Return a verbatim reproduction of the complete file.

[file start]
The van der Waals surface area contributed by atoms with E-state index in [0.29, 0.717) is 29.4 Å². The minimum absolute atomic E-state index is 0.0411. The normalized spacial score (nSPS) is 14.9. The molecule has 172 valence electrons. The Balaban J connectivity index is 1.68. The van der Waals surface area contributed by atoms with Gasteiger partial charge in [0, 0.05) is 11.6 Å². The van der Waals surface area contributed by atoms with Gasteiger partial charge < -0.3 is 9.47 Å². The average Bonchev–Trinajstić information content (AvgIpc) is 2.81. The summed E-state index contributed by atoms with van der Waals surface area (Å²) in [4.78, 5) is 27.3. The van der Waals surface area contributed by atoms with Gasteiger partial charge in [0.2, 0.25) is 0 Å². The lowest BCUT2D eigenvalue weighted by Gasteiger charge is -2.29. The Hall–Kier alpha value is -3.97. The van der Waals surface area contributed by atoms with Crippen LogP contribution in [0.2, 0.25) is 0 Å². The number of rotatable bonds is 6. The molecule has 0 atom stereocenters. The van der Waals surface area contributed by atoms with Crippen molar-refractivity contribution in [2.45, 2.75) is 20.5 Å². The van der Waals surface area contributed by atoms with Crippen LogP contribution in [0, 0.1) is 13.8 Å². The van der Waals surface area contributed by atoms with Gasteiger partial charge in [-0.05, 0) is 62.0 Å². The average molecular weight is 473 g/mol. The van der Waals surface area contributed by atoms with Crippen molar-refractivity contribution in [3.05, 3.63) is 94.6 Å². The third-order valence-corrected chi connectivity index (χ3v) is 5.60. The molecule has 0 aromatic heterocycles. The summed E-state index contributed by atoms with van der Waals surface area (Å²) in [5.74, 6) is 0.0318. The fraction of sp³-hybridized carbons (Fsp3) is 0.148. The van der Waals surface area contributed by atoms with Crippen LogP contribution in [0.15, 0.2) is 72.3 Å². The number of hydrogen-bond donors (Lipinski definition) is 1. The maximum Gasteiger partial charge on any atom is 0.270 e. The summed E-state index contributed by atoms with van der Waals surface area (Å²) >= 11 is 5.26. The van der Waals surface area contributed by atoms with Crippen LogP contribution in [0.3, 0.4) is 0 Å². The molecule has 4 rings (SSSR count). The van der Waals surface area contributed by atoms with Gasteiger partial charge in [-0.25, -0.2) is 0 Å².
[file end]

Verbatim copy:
The van der Waals surface area contributed by atoms with E-state index in [0.29, 0.717) is 29.4 Å². The minimum absolute atomic E-state index is 0.0411. The normalized spacial score (nSPS) is 14.9. The molecule has 172 valence electrons. The Balaban J connectivity index is 1.68. The van der Waals surface area contributed by atoms with Gasteiger partial charge in [0, 0.05) is 11.6 Å². The van der Waals surface area contributed by atoms with Gasteiger partial charge < -0.3 is 9.47 Å². The average Bonchev–Trinajstić information content (AvgIpc) is 2.81. The summed E-state index contributed by atoms with van der Waals surface area (Å²) in [4.78, 5) is 27.3. The van der Waals surface area contributed by atoms with Gasteiger partial charge in [0.2, 0.25) is 0 Å². The lowest BCUT2D eigenvalue weighted by Gasteiger charge is -2.29. The Hall–Kier alpha value is -3.97. The van der Waals surface area contributed by atoms with Crippen LogP contribution in [0.2, 0.25) is 0 Å². The number of rotatable bonds is 6. The molecule has 0 atom stereocenters. The van der Waals surface area contributed by atoms with Crippen molar-refractivity contribution in [2.45, 2.75) is 20.5 Å². The van der Waals surface area contributed by atoms with Crippen LogP contribution in [0, 0.1) is 13.8 Å². The van der Waals surface area contributed by atoms with Gasteiger partial charge in [-0.05, 0) is 62.0 Å². The average molecular weight is 473 g/mol. The van der Waals surface area contributed by atoms with Crippen molar-refractivity contribution in [3.05, 3.63) is 94.6 Å². The third-order valence-corrected chi connectivity index (χ3v) is 5.60. The molecule has 0 aromatic heterocycles. The summed E-state index contributed by atoms with van der Waals surface area (Å²) in [5.74, 6) is 0.0318. The fraction of sp³-hybridized carbons (Fsp3) is 0.148. The van der Waals surface area contributed by atoms with Crippen LogP contribution in [0.15, 0.2) is 72.3 Å². The number of hydrogen-bond donors (Lipinski definition) is 1. The maximum Gasteiger partial charge on any atom is 0.270 e. The summed E-state index contributed by atoms with van der Waals surface area (Å²) >= 11 is 5.26. The van der Waals surface area contributed by atoms with Crippen LogP contribution in [0.3, 0.4) is 0 Å². The molecule has 4 rings (SSSR count). The van der Waals surface area contributed by atoms with Gasteiger partial charge in [-0.25, -0.2) is 0 Å².